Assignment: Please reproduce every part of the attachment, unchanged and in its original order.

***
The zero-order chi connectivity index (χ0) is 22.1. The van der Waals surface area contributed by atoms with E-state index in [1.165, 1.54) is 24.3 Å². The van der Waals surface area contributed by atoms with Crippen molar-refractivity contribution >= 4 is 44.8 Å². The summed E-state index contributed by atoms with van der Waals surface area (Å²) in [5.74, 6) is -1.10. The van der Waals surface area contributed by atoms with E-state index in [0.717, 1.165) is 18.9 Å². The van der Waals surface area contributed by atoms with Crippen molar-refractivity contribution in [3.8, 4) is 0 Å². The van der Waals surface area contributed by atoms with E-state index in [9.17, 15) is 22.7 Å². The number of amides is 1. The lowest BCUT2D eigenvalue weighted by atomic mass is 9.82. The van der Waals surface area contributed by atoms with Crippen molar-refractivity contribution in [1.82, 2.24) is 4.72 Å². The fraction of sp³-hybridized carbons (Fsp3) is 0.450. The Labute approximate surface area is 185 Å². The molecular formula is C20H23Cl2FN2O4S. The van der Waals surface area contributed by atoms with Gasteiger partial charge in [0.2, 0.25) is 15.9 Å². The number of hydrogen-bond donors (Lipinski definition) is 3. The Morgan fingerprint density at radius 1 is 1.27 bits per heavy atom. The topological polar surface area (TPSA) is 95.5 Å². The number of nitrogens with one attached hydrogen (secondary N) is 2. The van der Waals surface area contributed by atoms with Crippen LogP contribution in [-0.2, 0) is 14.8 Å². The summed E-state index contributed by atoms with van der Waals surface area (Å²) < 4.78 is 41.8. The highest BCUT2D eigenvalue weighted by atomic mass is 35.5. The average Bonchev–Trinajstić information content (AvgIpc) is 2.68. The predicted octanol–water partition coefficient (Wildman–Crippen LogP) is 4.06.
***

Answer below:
The zero-order chi connectivity index (χ0) is 22.1. The van der Waals surface area contributed by atoms with E-state index in [1.165, 1.54) is 24.3 Å². The van der Waals surface area contributed by atoms with Crippen molar-refractivity contribution >= 4 is 44.8 Å². The summed E-state index contributed by atoms with van der Waals surface area (Å²) in [5.74, 6) is -1.10. The van der Waals surface area contributed by atoms with E-state index in [0.717, 1.165) is 18.9 Å². The van der Waals surface area contributed by atoms with Crippen molar-refractivity contribution in [3.8, 4) is 0 Å². The van der Waals surface area contributed by atoms with E-state index in [9.17, 15) is 22.7 Å². The number of amides is 1. The lowest BCUT2D eigenvalue weighted by atomic mass is 9.82. The van der Waals surface area contributed by atoms with Crippen molar-refractivity contribution in [1.82, 2.24) is 4.72 Å². The fraction of sp³-hybridized carbons (Fsp3) is 0.450. The Labute approximate surface area is 185 Å². The molecular formula is C20H23Cl2FN2O4S. The van der Waals surface area contributed by atoms with Gasteiger partial charge in [0.2, 0.25) is 15.9 Å². The number of hydrogen-bond donors (Lipinski definition) is 3. The Morgan fingerprint density at radius 1 is 1.27 bits per heavy atom. The topological polar surface area (TPSA) is 95.5 Å². The number of nitrogens with one attached hydrogen (secondary N) is 2. The van der Waals surface area contributed by atoms with Crippen LogP contribution in [-0.2, 0) is 14.8 Å². The summed E-state index contributed by atoms with van der Waals surface area (Å²) < 4.78 is 41.8. The highest BCUT2D eigenvalue weighted by atomic mass is 35.5. The average Bonchev–Trinajstić information content (AvgIpc) is 2.68. The predicted octanol–water partition coefficient (Wildman–Crippen LogP) is 4.06.